Now that we are in the month of December, many of us are adding Poinsettias to our indoor plant inventory.
The ultimate Christmas plant, Poinsettias span over 100 varieties beyond the "common red plant."
What is your Poinsettia style?
Are you a traditionalist and prefer the ubiquitous red Poinsettia commonly found at the market, or do seek out "designer" varieties?
I selected some Poinsettia varieties that caught my eye while at Armstrong Garden Center and featured them on the "Home & Family" show on Hallmark channel.
Before we begin the showcase, let's start with the proper pronunciation of the name, "Pointsettia" and a little background information.
Repeat after me:
Not a big deal, but why not say it correctly?
HISTORY OF POINSETTIA
Joel Roberts Poinsett, a physician, botanist, and the first United States Ambassador to Mexico, spotted a wild Poinsettia growing in a deciduous, tropical Mexican forrest in the 1820's.
(Of course, the plant wasn't called "Poinsettia" yet, as it was named after him years later).
The plant was a Euphorbia pulcherima and part of the "spurge" family.
Although the plant looked nothing like what we buy today; it was tall and weedy, Poinsett took cuttings and brought them back to his South Carolina home.
He gave cuttings away to friends and started distributing plants informally.
100 years later, Paul Ecke Jr. started the Poinsettia industry in California,
Ecke was able to cultivate a seed that grew a full, well branched plant instead of the wild, leggy, original plant from Mexico.
Ecke was so successful that his family at the Paul Ecke Ranch in San Diego had a virtual monopoly on Poinsettia sales in the USA for almost 75 years.
Unfortunately for the Ecke family, a horticultural researcher figured out the "secret" to growing full branched Poinsettias and competitors flourished in the 1990's.
The Paul Ecke Ranch developed the most patented, named varieties of Poinsettias in the world!
In order to appreciate different Poinsettia varieties, take a good look at some of the major features.
1. Bract color, shape and texture.
"Bracts" are the "colored leaves" that give Poinsettias their signature look.
Bracts are not flowers, rather they are more like brilliantly colored "modified leaves."
The function of bracts are to attract the attention of pollinators to the Poinsettia's very small and easily overlooked flowers, or, cyathia found in the center of the bract.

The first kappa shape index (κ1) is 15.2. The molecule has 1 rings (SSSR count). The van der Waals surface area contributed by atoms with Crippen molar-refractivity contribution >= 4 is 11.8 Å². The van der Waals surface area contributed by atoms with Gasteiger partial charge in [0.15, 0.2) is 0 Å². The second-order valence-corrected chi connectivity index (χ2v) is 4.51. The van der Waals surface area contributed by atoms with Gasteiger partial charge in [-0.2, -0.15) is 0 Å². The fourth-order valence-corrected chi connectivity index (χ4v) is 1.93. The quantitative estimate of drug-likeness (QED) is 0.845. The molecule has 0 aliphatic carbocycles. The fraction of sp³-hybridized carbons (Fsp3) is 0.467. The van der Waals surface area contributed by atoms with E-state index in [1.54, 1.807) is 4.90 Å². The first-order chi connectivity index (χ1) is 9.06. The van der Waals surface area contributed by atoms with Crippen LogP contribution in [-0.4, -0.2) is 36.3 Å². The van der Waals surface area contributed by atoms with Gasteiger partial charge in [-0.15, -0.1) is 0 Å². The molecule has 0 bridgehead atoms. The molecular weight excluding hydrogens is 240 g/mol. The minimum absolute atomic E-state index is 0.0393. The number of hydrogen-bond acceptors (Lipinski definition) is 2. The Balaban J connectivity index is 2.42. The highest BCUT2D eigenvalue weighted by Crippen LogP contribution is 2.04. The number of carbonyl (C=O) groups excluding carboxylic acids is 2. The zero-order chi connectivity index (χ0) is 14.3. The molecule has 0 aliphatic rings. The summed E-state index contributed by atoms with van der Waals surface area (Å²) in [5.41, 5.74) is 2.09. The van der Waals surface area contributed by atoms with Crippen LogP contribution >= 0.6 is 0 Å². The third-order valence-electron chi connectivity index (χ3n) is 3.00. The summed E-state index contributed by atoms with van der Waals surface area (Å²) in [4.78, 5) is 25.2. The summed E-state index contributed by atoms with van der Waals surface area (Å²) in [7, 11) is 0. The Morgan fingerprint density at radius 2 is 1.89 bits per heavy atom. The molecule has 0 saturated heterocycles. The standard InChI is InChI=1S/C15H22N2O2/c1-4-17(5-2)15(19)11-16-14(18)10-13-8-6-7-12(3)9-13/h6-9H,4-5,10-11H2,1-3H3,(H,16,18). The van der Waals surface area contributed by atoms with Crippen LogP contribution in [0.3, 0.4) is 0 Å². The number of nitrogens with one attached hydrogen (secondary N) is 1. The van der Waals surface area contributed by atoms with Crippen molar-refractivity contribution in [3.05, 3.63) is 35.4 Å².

The following Poinsettias all have distinct bract shape, texture and color.
The stems and flower buds are also uniquely colored.
Visions of Grandeur"
"Visions of Grandeur" has a soft-textured bract, similar to a large rose petal.
Soft shades of pink, yellow and creme contrast with the dark, emerald green leaves.
This is a truly oppulent and luxurious Poinsettia.
One of my favorites, I can see Visions of Grandeur decorating a country or French style home.
Very romantic and pairs beautifully with winter white and some pearls!
"Winter Rose Red"
The "Winter Rose Red" Poinsettia looks exactly like it's name!
The bracts on Winter Rose Red are very curvy and turgid, creating the look of a rose or geranium.
The vivid red "petals" form a rosette and is a very unique Poinsettia.
"Carousel Red" Poinsettia has scalloped and wavy bract edges.
Close up of Carousel Red Poinsettia and small, yellow flowers.
"Ice Punch" Poinsettia has a cool red bract with white highlights.
Close up of Ice Punch Poinsettia.
"Monet" is a vision of loveliness in soft peach tones.
Leaves or bracts of Monet are strong and shapely.
Instead of just laying your Poinsettia with its cellophane wrapper on the table or floor, combine it with a few complimentary house plants.
Create a vignette and use lightweight containers.
GardenStone makes gorgeous, high end planters in stone, metal, and lightweight fiberglass.
I selected the lightweight fiberglass container in a deep bronze color.
It's so much easier to move around a light weight pot during the holidays!
Here's a smaller bronze GardenStone planter.
Beautiful quality materials.
Fooled my eyes!
1. Place in bright room but not in direct sunlight.
2. Maintain temperatures at daytime-: 65-75 degrees, nightime- 50-65
3. Touch soil and if feels on dry side, water Poinsetta. Make sure to remove or slit the decorative sleeve.
4. Place far from door and heater drafts.
SELECTING POINSETTIA PLANTS
Look for these plant traits in a healthy Poinsettia:
–Look for the "flower cluster" (cycathia) and select plants with as many unopened buds as possible for longer bract display.
–Strong, sturdy stems.
–Dark green foliage (no yellow leaves)
Please watch the following video I produced and appeared in promoting a beautiful, new pink Poinsettia variety called, "Princettia!"
What are your favorite Poinsettias?
Can I answer your questions?
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